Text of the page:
The surgeon applied a tourniquet to the right thigh to secure a bloodless operative field. After 90 minutes of tourniquet time, the surgeon requested an additional 60-minute extension. When the tourniquet was deflated after 150 minutes, a rapid reduction in SpO2 from 100% to 80% and decrease in ETCO2 from 40 to 7 mm Hg were noted. The BP and heart rate also decreased precipitously, and a presumptive diagnosis of pulseless electrical activity was established. The BIS reading decreased from 45 to 10. Surgery was immediately stopped, and CPR was initiated using the adult cardiac life support guidelines. Inhaled anesthesia was suspended, and ventilation was continued with 100% inspired oxygen. The BIS reading improved to 25 to 30, but his ETCO2 was still very low at 5 mm Hg. PE was suspected.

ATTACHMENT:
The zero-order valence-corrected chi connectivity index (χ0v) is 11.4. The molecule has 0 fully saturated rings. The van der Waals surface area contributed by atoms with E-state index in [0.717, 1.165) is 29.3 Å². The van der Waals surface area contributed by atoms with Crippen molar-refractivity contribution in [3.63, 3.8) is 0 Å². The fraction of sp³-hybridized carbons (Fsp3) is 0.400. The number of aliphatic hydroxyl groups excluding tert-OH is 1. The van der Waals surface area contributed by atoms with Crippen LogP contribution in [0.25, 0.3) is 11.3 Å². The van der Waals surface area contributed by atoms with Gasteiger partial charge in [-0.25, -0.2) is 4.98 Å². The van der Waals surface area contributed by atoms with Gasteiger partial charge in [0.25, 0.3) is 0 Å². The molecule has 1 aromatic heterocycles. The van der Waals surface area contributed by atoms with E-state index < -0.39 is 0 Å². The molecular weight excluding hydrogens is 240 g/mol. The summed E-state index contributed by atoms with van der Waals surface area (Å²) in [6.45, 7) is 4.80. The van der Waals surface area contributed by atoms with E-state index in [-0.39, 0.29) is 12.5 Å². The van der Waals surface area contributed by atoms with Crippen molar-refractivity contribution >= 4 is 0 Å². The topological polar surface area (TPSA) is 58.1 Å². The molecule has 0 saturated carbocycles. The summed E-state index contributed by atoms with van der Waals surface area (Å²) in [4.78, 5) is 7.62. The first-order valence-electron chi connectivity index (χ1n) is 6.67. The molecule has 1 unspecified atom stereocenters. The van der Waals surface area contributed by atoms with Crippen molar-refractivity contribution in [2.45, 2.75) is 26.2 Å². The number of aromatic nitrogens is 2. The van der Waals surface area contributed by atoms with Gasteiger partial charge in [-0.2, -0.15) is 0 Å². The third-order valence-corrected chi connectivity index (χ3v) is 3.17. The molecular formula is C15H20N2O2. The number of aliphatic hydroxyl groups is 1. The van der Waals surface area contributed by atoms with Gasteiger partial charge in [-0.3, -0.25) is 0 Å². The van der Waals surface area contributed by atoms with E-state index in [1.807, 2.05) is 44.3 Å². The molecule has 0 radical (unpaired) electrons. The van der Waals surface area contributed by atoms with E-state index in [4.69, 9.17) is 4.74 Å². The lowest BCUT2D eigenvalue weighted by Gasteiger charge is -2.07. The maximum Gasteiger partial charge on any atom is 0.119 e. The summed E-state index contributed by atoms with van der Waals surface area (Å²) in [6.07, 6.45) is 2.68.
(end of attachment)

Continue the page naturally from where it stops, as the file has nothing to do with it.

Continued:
A TEE probe was urgently placed, and the examination showed a thrombus in the right ventricle (RV) extending into the pulmonary arteries (PAs). Small echogenic matter was noted in the right atrium (RA) and RV with intermittent bridging strands with the thrombus. The RV was severely dilated and akinetic. The left ventricle was severely hypokinetic. The RA was cannulated with an 8.5F right internal jugular venous catheter placed under ultrasound guidance. Several attempts failed to withdraw the clot and debris from the RA. Tissue thromboplastin activator was requested from the pharmacy and until it became available, a bolus dose of heparin 10,000 IU was given IV for fibrinolysis. CPR was continued. A 20-gauge left femoral arterial line was placed to guide the management of CPR. The activated clotting time was 134 seconds.